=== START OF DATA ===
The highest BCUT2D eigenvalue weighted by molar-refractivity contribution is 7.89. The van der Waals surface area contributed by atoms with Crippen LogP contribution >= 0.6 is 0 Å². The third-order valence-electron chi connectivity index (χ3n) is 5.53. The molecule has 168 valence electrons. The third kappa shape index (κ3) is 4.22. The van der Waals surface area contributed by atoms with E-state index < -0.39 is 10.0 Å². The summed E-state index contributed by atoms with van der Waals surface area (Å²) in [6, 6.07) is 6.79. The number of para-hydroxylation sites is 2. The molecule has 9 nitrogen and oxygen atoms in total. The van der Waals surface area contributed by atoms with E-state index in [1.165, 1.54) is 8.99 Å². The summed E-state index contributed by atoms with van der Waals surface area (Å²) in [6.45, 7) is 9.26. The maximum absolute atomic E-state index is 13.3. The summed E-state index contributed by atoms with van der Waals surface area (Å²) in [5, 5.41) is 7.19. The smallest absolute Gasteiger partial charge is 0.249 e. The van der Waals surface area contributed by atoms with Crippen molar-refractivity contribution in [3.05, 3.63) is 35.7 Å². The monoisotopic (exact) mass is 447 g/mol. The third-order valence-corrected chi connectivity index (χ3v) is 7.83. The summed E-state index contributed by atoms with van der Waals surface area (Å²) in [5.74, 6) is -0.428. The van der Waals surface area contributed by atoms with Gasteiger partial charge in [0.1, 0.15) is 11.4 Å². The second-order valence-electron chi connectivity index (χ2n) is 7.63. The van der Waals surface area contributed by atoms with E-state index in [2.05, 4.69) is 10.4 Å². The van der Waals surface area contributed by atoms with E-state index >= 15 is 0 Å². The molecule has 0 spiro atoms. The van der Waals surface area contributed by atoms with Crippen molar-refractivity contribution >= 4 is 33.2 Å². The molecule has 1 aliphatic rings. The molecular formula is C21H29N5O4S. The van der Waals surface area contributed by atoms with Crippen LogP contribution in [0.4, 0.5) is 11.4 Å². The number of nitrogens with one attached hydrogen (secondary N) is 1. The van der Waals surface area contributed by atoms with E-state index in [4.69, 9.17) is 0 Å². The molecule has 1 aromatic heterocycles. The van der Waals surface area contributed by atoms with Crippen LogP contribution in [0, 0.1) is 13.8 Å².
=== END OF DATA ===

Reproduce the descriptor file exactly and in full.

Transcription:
The highest BCUT2D eigenvalue weighted by molar-refractivity contribution is 7.89. The van der Waals surface area contributed by atoms with Crippen LogP contribution >= 0.6 is 0 Å². The third-order valence-electron chi connectivity index (χ3n) is 5.53. The molecule has 168 valence electrons. The third kappa shape index (κ3) is 4.22. The van der Waals surface area contributed by atoms with E-state index < -0.39 is 10.0 Å². The summed E-state index contributed by atoms with van der Waals surface area (Å²) in [6, 6.07) is 6.79. The number of para-hydroxylation sites is 2. The molecule has 9 nitrogen and oxygen atoms in total. The van der Waals surface area contributed by atoms with E-state index in [1.165, 1.54) is 8.99 Å². The summed E-state index contributed by atoms with van der Waals surface area (Å²) in [6.45, 7) is 9.26. The maximum absolute atomic E-state index is 13.3. The summed E-state index contributed by atoms with van der Waals surface area (Å²) in [5, 5.41) is 7.19. The smallest absolute Gasteiger partial charge is 0.249 e. The van der Waals surface area contributed by atoms with Crippen molar-refractivity contribution in [3.05, 3.63) is 35.7 Å². The monoisotopic (exact) mass is 447 g/mol. The third-order valence-corrected chi connectivity index (χ3v) is 7.83. The summed E-state index contributed by atoms with van der Waals surface area (Å²) in [5.74, 6) is -0.428. The van der Waals surface area contributed by atoms with Gasteiger partial charge in [0.1, 0.15) is 11.4 Å². The second-order valence-electron chi connectivity index (χ2n) is 7.63. The van der Waals surface area contributed by atoms with E-state index in [2.05, 4.69) is 10.4 Å². The van der Waals surface area contributed by atoms with E-state index >= 15 is 0 Å². The molecule has 0 spiro atoms. The van der Waals surface area contributed by atoms with Crippen molar-refractivity contribution >= 4 is 33.2 Å². The molecule has 1 aliphatic rings. The molecular formula is C21H29N5O4S. The van der Waals surface area contributed by atoms with Crippen LogP contribution in [0.4, 0.5) is 11.4 Å². The number of nitrogens with one attached hydrogen (secondary N) is 1. The van der Waals surface area contributed by atoms with E-state index in [4.69, 9.17) is 0 Å². The molecule has 1 aromatic heterocycles. The van der Waals surface area contributed by atoms with Crippen LogP contribution in [0, 0.1) is 13.8 Å².